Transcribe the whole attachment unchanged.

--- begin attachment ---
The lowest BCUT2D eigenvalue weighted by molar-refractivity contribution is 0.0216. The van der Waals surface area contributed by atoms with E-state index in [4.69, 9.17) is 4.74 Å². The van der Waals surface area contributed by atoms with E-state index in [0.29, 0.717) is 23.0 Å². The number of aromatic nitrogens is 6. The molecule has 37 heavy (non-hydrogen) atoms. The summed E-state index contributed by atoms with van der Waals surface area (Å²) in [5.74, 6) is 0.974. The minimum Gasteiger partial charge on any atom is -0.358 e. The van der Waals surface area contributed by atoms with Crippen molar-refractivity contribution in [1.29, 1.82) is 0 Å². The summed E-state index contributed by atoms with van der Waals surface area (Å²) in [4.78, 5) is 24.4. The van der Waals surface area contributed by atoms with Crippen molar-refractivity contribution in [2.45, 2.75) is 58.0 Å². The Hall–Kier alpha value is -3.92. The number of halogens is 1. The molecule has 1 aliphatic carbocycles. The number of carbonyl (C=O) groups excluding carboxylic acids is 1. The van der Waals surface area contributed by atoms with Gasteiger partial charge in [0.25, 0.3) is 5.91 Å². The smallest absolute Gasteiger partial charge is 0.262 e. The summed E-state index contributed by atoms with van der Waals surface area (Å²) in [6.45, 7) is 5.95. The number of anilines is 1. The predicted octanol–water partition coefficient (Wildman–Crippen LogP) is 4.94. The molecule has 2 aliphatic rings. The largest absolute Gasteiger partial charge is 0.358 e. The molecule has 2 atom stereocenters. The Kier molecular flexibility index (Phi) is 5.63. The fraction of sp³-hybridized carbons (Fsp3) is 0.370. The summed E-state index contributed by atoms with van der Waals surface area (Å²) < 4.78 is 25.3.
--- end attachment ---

The lowest BCUT2D eigenvalue weighted by molar-refractivity contribution is 0.0216. The van der Waals surface area contributed by atoms with E-state index in [4.69, 9.17) is 4.74 Å². The van der Waals surface area contributed by atoms with E-state index in [0.29, 0.717) is 23.0 Å². The number of aromatic nitrogens is 6. The molecule has 37 heavy (non-hydrogen) atoms. The summed E-state index contributed by atoms with van der Waals surface area (Å²) in [5.74, 6) is 0.974. The minimum Gasteiger partial charge on any atom is -0.358 e. The van der Waals surface area contributed by atoms with Crippen molar-refractivity contribution in [1.29, 1.82) is 0 Å². The summed E-state index contributed by atoms with van der Waals surface area (Å²) in [4.78, 5) is 24.4. The van der Waals surface area contributed by atoms with Crippen molar-refractivity contribution in [2.45, 2.75) is 58.0 Å². The Hall–Kier alpha value is -3.92. The number of halogens is 1. The molecule has 1 aliphatic carbocycles. The number of carbonyl (C=O) groups excluding carboxylic acids is 1. The van der Waals surface area contributed by atoms with Gasteiger partial charge in [0.25, 0.3) is 5.91 Å². The smallest absolute Gasteiger partial charge is 0.262 e. The summed E-state index contributed by atoms with van der Waals surface area (Å²) in [6.45, 7) is 5.95. The number of anilines is 1. The predicted octanol–water partition coefficient (Wildman–Crippen LogP) is 4.94. The molecule has 2 aliphatic rings. The largest absolute Gasteiger partial charge is 0.358 e. The molecule has 2 atom stereocenters. The Kier molecular flexibility index (Phi) is 5.63. The fraction of sp³-hybridized carbons (Fsp3) is 0.370. The summed E-state index contributed by atoms with van der Waals surface area (Å²) < 4.78 is 25.3.